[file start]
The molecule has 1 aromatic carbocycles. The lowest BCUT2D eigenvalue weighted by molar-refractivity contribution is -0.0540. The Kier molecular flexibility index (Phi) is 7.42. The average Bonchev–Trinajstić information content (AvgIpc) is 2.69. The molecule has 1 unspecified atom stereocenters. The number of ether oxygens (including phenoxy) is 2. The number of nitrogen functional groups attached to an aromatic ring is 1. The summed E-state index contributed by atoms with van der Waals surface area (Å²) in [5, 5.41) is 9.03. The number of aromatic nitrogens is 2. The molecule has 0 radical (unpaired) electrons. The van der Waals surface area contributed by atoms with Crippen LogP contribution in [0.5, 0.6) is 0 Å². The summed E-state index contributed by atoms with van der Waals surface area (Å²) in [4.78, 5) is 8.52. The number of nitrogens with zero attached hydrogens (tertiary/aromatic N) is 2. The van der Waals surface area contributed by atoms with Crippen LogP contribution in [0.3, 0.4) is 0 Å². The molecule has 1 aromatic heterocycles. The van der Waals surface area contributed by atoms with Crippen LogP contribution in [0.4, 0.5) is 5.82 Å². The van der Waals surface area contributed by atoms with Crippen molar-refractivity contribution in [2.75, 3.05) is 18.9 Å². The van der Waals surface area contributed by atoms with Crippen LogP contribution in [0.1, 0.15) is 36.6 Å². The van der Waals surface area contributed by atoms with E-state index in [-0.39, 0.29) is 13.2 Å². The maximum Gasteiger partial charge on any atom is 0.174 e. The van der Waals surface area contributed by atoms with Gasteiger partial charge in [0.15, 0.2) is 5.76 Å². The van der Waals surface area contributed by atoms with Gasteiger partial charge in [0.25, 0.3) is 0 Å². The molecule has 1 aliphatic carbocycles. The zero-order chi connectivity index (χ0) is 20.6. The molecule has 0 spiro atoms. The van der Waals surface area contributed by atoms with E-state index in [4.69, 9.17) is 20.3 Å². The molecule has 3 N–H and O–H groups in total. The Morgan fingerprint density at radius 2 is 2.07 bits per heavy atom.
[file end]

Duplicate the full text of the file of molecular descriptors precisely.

The molecule has 1 aromatic carbocycles. The lowest BCUT2D eigenvalue weighted by molar-refractivity contribution is -0.0540. The Kier molecular flexibility index (Phi) is 7.42. The average Bonchev–Trinajstić information content (AvgIpc) is 2.69. The molecule has 1 unspecified atom stereocenters. The number of ether oxygens (including phenoxy) is 2. The number of nitrogen functional groups attached to an aromatic ring is 1. The summed E-state index contributed by atoms with van der Waals surface area (Å²) in [5, 5.41) is 9.03. The number of aromatic nitrogens is 2. The molecule has 0 radical (unpaired) electrons. The van der Waals surface area contributed by atoms with Crippen LogP contribution in [0.5, 0.6) is 0 Å². The summed E-state index contributed by atoms with van der Waals surface area (Å²) in [4.78, 5) is 8.52. The number of nitrogens with zero attached hydrogens (tertiary/aromatic N) is 2. The van der Waals surface area contributed by atoms with Crippen LogP contribution in [0.3, 0.4) is 0 Å². The molecule has 1 aromatic heterocycles. The van der Waals surface area contributed by atoms with Crippen LogP contribution in [0.4, 0.5) is 5.82 Å². The van der Waals surface area contributed by atoms with Crippen molar-refractivity contribution in [2.75, 3.05) is 18.9 Å². The van der Waals surface area contributed by atoms with Crippen LogP contribution in [0.1, 0.15) is 36.6 Å². The van der Waals surface area contributed by atoms with E-state index in [-0.39, 0.29) is 13.2 Å². The maximum Gasteiger partial charge on any atom is 0.174 e. The van der Waals surface area contributed by atoms with Gasteiger partial charge in [0.15, 0.2) is 5.76 Å². The van der Waals surface area contributed by atoms with Gasteiger partial charge in [0.25, 0.3) is 0 Å². The molecule has 1 aliphatic carbocycles. The zero-order chi connectivity index (χ0) is 20.6. The molecule has 0 spiro atoms. The van der Waals surface area contributed by atoms with E-state index in [4.69, 9.17) is 20.3 Å². The molecule has 3 N–H and O–H groups in total. The Morgan fingerprint density at radius 2 is 2.07 bits per heavy atom.